From the point of view of Generational Dynamics, this public attitude towards Turkey is very interesting. Long-time readers know that ten years ago I predicted, based on a generational analysis, that Russia and Iran would become America’s allies, and the Sunni Muslim countries would become America’s enemies, as everyone is forced to choose sides in the approaching world war. Ten years ago, that prediction seemed preposterous, and today no one is more astonished than I am to watch it come to pass.
What is particularly startling to me is when people reading my articles post comments making Bashar al-Assad into some sort of hero.
Bashar al-Assad is much worse than ISIS. When ISIS tortures someone or forces the people in a village to pay taxes or be killed, the West is horrified. But when al-Assad performs mass torture, or uses barrel bombs to kill everyone in a village, then no one seems to care. When ISIS attacks a school or hospital, everyone is horrified. But al-Assad and the Russians attacked several schools and hospitals in the last week alone, and many more in the past. As I’ve written several times in the past, al-Assad is the genocidal monster of the modern age.
People ask me how I could say that we could be allies with al-Assad when I call him a genocidal monster. Well, we can see it happening right before our eyes, can’t we? And I always point to what happened in World War II. Josef Stalin was responsible for the mass starvation, torture, and mass slaughter of tens of millions of people. Stalin, Adolf Hitler, Pol Pot and Mao Zedong were the greatest genocidal monsters of the twentieth century, and yet Stalin was our ally because we had to choose. That’s the way the world works, Dear Reader.
So Erdogan would like to see greater support from the US and the West, but Generational Dynamics predicts that that’s not the way the world is going. We can expect Turkey, Saudi Arabia, and other Sunni nations to become further estranged from the US, and we can expect the US to be more closely allied with Iran, the great sponsor of international terrorism, as well as Bashar al-Assad and Russia. Today’s Zaman (Istanbul) and BBC and Today’s Zaman and Washington Post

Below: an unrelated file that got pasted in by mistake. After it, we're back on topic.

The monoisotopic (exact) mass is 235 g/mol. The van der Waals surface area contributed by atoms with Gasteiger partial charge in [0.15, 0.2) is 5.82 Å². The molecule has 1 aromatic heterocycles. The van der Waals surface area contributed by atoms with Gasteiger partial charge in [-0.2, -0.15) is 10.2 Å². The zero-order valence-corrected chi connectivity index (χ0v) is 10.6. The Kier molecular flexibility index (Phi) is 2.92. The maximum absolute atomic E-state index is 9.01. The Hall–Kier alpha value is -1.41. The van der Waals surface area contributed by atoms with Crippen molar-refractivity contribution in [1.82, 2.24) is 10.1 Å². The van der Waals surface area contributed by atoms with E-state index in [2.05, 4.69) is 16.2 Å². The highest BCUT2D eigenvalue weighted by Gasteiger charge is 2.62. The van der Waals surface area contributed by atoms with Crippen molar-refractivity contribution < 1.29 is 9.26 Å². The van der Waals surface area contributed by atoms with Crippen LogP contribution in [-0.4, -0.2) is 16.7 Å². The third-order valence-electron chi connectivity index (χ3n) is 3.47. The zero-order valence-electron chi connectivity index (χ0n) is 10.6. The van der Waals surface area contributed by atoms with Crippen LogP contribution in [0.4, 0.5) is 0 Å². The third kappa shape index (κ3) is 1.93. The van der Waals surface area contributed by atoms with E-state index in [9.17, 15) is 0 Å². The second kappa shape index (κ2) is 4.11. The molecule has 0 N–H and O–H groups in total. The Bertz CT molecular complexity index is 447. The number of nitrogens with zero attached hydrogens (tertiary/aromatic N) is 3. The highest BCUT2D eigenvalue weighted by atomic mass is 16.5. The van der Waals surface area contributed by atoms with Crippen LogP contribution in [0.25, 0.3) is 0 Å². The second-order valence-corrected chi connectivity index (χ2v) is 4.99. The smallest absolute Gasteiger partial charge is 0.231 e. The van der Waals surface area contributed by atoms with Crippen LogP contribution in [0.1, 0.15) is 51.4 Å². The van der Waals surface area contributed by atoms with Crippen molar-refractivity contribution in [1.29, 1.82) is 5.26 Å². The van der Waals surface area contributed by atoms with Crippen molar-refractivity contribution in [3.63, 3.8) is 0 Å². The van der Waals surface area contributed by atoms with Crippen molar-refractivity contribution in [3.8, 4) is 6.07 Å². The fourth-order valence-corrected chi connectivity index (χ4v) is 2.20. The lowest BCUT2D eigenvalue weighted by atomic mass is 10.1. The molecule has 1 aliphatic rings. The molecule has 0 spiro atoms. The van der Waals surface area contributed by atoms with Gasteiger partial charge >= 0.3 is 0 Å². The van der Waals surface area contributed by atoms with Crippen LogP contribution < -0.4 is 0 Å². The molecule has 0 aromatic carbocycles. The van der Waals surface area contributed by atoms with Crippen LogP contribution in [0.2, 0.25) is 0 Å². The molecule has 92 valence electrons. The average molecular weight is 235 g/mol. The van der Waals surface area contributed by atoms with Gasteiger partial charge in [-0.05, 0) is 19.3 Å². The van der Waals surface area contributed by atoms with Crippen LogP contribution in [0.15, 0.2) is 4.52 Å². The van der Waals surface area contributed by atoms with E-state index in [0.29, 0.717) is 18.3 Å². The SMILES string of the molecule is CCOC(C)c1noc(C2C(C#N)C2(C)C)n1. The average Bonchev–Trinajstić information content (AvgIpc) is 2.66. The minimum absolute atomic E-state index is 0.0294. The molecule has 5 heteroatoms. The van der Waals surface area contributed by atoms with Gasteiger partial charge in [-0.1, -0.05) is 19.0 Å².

Russia’s attacks on civilian hospitals in Aleppo follow the ‘Grozny model’
The massive attack on the city of Aleppo by Syrian and Russian warplanes pounding civilians with missiles and barrel bombs, in conjunction with ground attacks by YPG militias, is said to be a Russian army tactic known as the “Grozny model.”
Turkish security officials say that in Russia’s 1990s war with Chechnya, Russian warplanes bombed schools and hospitals in order to create a refugee crisis, and to empty the urban residential areas. Once that was achieved, heavy weapons could be deployed to eradicate opposing forces, entailing widespread destruction of homes and infrastructure.
It has becoming increasingly apparent that the purpose of the “Grozny model” strategy being followed by Russia and al-Assad is to create a de facto Kurdish state in northern Syria along the border with Turkey. This strategy is completely intolerable to Turkey, and even if it succeeded, it would certainly lead to continued war.
However, even without succeeding, this Russian strategy is leading to war. Turkey’s tanks have been shelling YPG positions in Syria, as we have reported several times in the last week.
And now there are new reports that hundreds of armed anti-Assad rebels are crossing from Turkey into Syria. News reports do not explain where these rebels are coming from, but the assumption is that they entered Turkey from other parts of Syria. Hurriyet (Ankara) and Guardian (London) and EU Observer and Guardian
KEYS: Generational Dynamics, Turkey, Ankara, Recep Tayyip Erdogan, Islamic State / of Iraq and Syria/Sham/the Levant, IS, ISIS, ISIL, Daesh, Kurdistan Workers’ Party, PKK, YPG, Syria, Russia, Aleppo, Grozny model, Chechnya war